I have met quite a few young women over the years who could benefit from some big sisterly advice and I was very proud that they had picked me to listen to.  When I became pregnant with my daughter, I knew that one day I would be giving the same speeches to her.  I can't tell you how happy it makes my heart to have more young faces look up to me and listen with rapt attention to my advice about the world.  My nieces have always been a large part of my life. In fact, when I was 19 I moved to Orange County to take care of my little baby doll and soon after her sister.  I think you pay closer attention to your actions and how you present yourself when a pair or two of small eyes are watching.  A few years ago, the talks we had were still fairly light hearted.  We've had many conversations about boys, love and sex.  We daydreamed about cars and college.  I reminded my girls that jr high and high school with be some of the most trying times in their lives so far and made them promise not to do any permanent damage to themselves because one day it would all be very small in their memories.  Mostly, I promised to always be there for them, whether they needed a midnight rescue, a talk about something uncomfortable, or just someone to listen.  I don't take these promises lightly.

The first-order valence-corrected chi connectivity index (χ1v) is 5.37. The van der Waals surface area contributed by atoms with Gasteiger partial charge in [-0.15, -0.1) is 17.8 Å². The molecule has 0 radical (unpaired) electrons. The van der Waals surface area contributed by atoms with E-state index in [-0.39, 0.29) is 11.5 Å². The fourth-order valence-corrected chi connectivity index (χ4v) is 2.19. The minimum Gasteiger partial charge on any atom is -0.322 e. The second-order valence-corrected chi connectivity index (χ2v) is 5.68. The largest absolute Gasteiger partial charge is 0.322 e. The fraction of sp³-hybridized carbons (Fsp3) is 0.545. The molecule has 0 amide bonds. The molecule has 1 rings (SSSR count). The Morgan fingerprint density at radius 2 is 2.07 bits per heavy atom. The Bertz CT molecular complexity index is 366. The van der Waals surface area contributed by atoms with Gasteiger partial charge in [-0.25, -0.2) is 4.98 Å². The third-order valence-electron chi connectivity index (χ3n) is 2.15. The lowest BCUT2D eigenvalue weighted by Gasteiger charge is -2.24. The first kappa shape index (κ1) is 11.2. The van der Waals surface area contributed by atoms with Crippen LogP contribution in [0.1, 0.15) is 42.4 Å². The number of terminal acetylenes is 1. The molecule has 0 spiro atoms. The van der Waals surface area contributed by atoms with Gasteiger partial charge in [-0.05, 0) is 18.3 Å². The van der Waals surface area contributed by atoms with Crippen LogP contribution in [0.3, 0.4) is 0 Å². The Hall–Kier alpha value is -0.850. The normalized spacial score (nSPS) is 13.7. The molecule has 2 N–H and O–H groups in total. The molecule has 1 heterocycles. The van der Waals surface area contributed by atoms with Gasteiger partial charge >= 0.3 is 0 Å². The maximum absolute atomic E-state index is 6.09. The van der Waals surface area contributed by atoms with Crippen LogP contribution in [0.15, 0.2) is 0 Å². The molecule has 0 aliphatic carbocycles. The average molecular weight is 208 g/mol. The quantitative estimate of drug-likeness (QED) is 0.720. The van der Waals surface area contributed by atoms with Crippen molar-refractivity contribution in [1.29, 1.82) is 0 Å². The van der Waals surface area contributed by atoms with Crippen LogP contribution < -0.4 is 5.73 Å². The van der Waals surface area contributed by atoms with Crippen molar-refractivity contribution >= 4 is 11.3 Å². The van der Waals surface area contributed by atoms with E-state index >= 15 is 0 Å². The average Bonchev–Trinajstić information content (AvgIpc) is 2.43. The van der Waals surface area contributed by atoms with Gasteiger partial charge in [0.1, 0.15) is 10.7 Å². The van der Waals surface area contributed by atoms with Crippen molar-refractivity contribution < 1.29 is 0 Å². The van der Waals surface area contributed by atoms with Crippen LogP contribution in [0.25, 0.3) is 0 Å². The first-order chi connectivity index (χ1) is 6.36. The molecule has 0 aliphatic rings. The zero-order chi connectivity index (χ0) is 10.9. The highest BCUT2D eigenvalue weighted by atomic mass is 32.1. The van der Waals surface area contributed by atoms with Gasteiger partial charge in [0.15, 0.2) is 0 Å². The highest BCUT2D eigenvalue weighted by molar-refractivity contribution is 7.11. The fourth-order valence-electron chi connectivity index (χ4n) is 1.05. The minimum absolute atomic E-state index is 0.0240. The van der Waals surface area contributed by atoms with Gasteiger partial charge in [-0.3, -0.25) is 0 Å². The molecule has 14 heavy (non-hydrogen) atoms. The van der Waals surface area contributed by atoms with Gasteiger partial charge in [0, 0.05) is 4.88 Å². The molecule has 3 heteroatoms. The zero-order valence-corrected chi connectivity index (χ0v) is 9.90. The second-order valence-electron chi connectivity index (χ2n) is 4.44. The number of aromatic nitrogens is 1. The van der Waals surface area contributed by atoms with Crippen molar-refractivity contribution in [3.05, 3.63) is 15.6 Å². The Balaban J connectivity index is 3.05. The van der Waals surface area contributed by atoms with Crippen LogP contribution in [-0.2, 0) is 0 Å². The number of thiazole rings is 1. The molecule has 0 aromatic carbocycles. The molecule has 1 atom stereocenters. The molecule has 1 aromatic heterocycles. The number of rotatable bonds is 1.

I was grateful to have the opportunity to give my oldest a car for her 16th birthday.  I was so proud when she got her first job, and I couldn't be more excited to take her an her sister up the coast of CA for a tour of colleges this upcoming weekend.  My baby doll, as I've called her for 16 years, told me she plans to leave after high school to start her life at college.  She reminded me of the advice I'd given her when she started high school.  "Get good grades so that you can get into any college you want.  That is your ticket to freedom.  You are in control of your life, just stay focused and you can do whatever you want." She listened to me.  Damn straight and I'm going to help her get there in any way that I can.  She's a lifeguard now, giving swim lessons and responsible for other people's lives.  My little girl who once ate so much spaghetti and chocolate milk that she threw up on my bathroom rug.  She carries herself with a calmness and confidence that reminds me a lot of myself. She's also the spitting image of me, but shorter with much prettier eyes.  These days instead of taking her and her sister for a weekend once a month, they help me watch my 4 year old while I sit on the couch pregnant and tired.  I've also noticed how much our talks have changed the past few months.